The Kelsall V1 left a crater measuring some 20 feet across and 10 feet deep in the vicinity of Street Farm and Lower Street Farm, situated alongside the A54 to Chester. Around the late 1980s a Kelsall resident named only as Mr Booth gave an eyewitness account of the V1 event from his time spent working at Street Farm during WW2. His story is retold in Peter J C Smith's meticulously researched 1988 account of the Manchester V1 raid entitled Flying Bombs Over The Pennines (ISBN 1 85216 029 2), which is sadly out of print but is still available second hand. Much of the information for this article is drawn from Smith's work.

Smith states (p38) "Mr Booth, still resident in Kelsall village, was at the time employed at Street Farm and had just arrived for work. He was in the shippon (cattle shed) with the farmer's son, Robert Tomlinson, and the farm foreman. They heard a sound coming from the east of Kelsall Hill. Looking out of the shippon door, the foreman saw the V1 and said it was a plane on fire. The sound stopped and Robert Tomlinson suddenly realised that it could be a flying bomb. He called to the others to get down, and just as they did so it went off. The straw and 'dust' from the shippon floor thrown up by the concussion 'seemed to come up to meet them'. There were no casualties but some damage was done to the roofs of the Street Farm buildings and one roof truss was broken. Many slates were taken off local roofs and windows were shattered. Leaflets were scattered over the area of the field and many were taken away as souvenirs, particularly by locally based American soldiers. Some of the larger remnants of the bomb were later dumped into a pond surrounded by a spinney at the edge of the field."

Given that the blast wave from a V1 could shatter windows at least a mile from its impact site, Mr Booth and his co-workers were lucky to escape uninjured. Others were not so fortunate, with tragic deaths and serious injuries recorded across the region and beyond following the Christmas Eve V1 raid.

Further comments about the raid can be found online at the website, including this one posted in February 2020: "I was brought up in Kelsall, my late father obviously heard that one go over and go bang. He cycled down there and retrieved a propaganda leaflet, which I still have. I think it killed a few cows and flattened some nearby farm greenhouses." Similarly the son of a WW2 US serviceman commented in 2016: "I'm the historian for my father's WWII unit. They were at Delamere Park Camp when the V-1 heading for Kelsall went over. It left such an impression on them that they even marked it on the battalion map."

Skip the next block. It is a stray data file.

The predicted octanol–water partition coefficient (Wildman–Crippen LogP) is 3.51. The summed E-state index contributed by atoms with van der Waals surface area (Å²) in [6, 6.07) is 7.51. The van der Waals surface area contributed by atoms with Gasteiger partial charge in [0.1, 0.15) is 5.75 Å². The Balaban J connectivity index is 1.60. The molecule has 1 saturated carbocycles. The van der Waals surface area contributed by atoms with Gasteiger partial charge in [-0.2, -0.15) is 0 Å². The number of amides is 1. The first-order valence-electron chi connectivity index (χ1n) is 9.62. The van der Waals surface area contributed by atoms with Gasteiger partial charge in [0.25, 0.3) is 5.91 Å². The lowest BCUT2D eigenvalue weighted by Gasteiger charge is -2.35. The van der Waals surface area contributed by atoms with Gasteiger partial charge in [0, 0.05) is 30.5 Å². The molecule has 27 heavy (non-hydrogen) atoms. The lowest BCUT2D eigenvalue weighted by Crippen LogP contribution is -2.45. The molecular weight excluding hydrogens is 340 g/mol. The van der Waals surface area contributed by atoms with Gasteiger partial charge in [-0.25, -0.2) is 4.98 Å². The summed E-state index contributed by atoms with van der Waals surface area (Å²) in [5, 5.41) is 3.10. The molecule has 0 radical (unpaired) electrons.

During SRT's field research for the Ridge: Rocks and Springs project we recorded some graffiti in the shape of aircraft carved near the Kelsborrow seats above Willington. Whilst one has a cockpit and bears a passing resemblance to a Hawker Hurricane, the other has a sharp nose and no cockpit, with an enigmatic line in roughly the same position as a V1's pulse jet motor. Could this be somebody's informal record of the events of Christmas Eve 1944?

Whether the indiscriminate inaccuracy of the V1 flying bomb was caused by rudimentary design, defective components, hurried launching or deliberate sabotage by the slave workers who were forced to build them, we will probably never know. That the Kelsall V1 travelled so far beyond Manchester at least suggests that a fault in its guidance system led it to overshoot its target, run out of fuel, fall from the sky and leave its own unique and unwelcome 'Footprint on the Ridge'.

Flying Bombs Over The Pennines (ISBN 1 85216 029 2) Peter J C Smith (1988)

For online discussion of the raid, including a map of the impact site see:

Battalion map of the US 284th Combat Engineers noting the impact site:

For 2007 speculation about a possible Flintshire impact see:

Our thanks to Dave Trevor for this fascinating article.

We have also included this article in our 'Footprints on the Ridge' section of the Website — CLICK HERE.